God fearing, I took a breath with tarnished lungs and stepped off the edge of an electric light. Esta nada. Nothing worth notice bellowed from the distance and I sang a song about El Senior in quiet remittance. The terrace felt empty despite the barrage of paintings that covered the inside walls of the sanctuary. I yielded myself to the vastness of the room, like those portraits of armed soldiers littered across varying shades of gray brick and mortar. It drew me into a scathing void of solemn purification and I was suddenly flooded with emotion. A low hanging tree drooped in earnest from the edge of the terrace on the exposed side of the building, and its massive leaves cast shadows on the walls. I took notice of its antiquity. I could not ask for a single tangible thing, no tenía un propósito porque nada podía ser de este mundo para mí.
I was not afraid to fall in that moment, when I stood to be so exposed. I could only close my eyes to shove out the sobering cleanness of dazzling metallic tables and freshly painted shutters. A street light shone on the address plaque on the outside of the door, its brass numbers reflecting golden slivers of light on the hurried faces of passers-by.
From this world I felt a distinct need to flourish, unfettered by demands for adherence to dogma or even guilt. Here I felt safe; aquí yo estaba seguro, pero libre no.
Those corroding adjectives shivered off my tongue like fractal expressions of an eternal being. Serious, sober. intense.
I saw the words of my unborn children written in the atmosphere and held a breath in the dark spotted flesh of my lungs. I knew of their suffering, of the unscrupulous ideologies born from their rogue encounters with the world. I knew of their humble experiences, poured out on humankind from a wholesome place that could only derive in-utero—and death. I recognized the pain I had imposed upon them, handed down from those who came before me, and I shuttered with self-disgust. The breeze carried a cool relief, a cathartic awakening that stemmed from the dawn of my personal sunrise.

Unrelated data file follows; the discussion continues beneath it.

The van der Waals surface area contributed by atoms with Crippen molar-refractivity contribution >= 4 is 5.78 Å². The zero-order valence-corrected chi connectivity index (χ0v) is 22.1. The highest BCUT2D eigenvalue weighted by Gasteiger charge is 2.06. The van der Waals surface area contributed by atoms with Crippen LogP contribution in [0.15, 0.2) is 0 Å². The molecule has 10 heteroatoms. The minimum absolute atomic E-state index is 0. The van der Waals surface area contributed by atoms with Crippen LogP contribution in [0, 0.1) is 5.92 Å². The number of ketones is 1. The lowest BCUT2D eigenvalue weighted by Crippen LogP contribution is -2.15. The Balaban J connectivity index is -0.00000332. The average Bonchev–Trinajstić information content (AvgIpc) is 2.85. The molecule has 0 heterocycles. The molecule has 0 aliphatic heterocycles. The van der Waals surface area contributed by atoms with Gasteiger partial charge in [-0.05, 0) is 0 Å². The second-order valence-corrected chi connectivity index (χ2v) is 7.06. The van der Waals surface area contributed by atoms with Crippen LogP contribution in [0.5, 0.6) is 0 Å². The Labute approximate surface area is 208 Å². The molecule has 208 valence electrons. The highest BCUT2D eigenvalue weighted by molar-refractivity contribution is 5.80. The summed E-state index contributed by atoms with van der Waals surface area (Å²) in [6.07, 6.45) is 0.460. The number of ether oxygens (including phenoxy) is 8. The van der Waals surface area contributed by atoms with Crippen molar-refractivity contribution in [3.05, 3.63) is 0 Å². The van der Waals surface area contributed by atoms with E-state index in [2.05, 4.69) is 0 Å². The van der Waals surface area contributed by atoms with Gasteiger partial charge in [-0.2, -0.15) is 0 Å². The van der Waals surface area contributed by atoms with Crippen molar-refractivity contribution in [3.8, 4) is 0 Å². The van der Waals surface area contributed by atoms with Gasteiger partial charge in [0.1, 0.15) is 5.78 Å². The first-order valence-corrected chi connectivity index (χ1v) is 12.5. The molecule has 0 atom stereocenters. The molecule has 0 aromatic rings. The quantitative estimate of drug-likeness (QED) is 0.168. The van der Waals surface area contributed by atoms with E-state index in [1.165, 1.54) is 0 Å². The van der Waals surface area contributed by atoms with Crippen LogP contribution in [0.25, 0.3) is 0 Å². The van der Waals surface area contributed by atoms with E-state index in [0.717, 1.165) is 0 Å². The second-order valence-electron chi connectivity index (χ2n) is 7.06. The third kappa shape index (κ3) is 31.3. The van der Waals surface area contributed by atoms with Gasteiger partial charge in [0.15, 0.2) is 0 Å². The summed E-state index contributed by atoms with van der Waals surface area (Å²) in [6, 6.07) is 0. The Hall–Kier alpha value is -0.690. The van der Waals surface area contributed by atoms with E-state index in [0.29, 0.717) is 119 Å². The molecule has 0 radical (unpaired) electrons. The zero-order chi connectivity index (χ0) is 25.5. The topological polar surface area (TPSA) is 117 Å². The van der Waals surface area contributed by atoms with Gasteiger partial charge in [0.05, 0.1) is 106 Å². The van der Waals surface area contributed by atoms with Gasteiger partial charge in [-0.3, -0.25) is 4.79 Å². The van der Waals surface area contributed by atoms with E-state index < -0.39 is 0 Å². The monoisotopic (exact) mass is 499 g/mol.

The room faded into the background, and I left all things palpable behind me to rest. A gray, short-haired woman passed quietly from outside the terrace, barely noticeable, emaciated even…like a starved drifter passing through my personal voyage. From the very edge of the room I could see a piece of paper torn from its passage and sweeping through the wind in the doorway outside the terrace where the leaves cast shadows on the wall. I moved to rescue it clumsily between the palm of my hand and shoulder-blade. It was a handwritten note that read:
Should you be often shocked by honesty and rarely by deceit, you have failed to truly live.
I twisted my thoughts around the paper torn from its passage. The ripe morning breeze fell silent and the leaves no longer cast shadows on the walls. I began to sing my song of remittance and was instantly reminded of that first moment of raw anticipation. As I stood blithely on the edge of electric light, I knew I could do no more than simply exist. Nada más y nada menos; gracias, Señor, y ayudame a ser. I had once been unwilling to accept the “unbearable lightness of being” as it necessitated that I become the final authority with total freedom over my own spiritual impulses. Now I recognized the anxious burn rising up in the back of my throat as part of the sheer bewilderment of it all—and that which would eventually loll me peacefully back to sleep.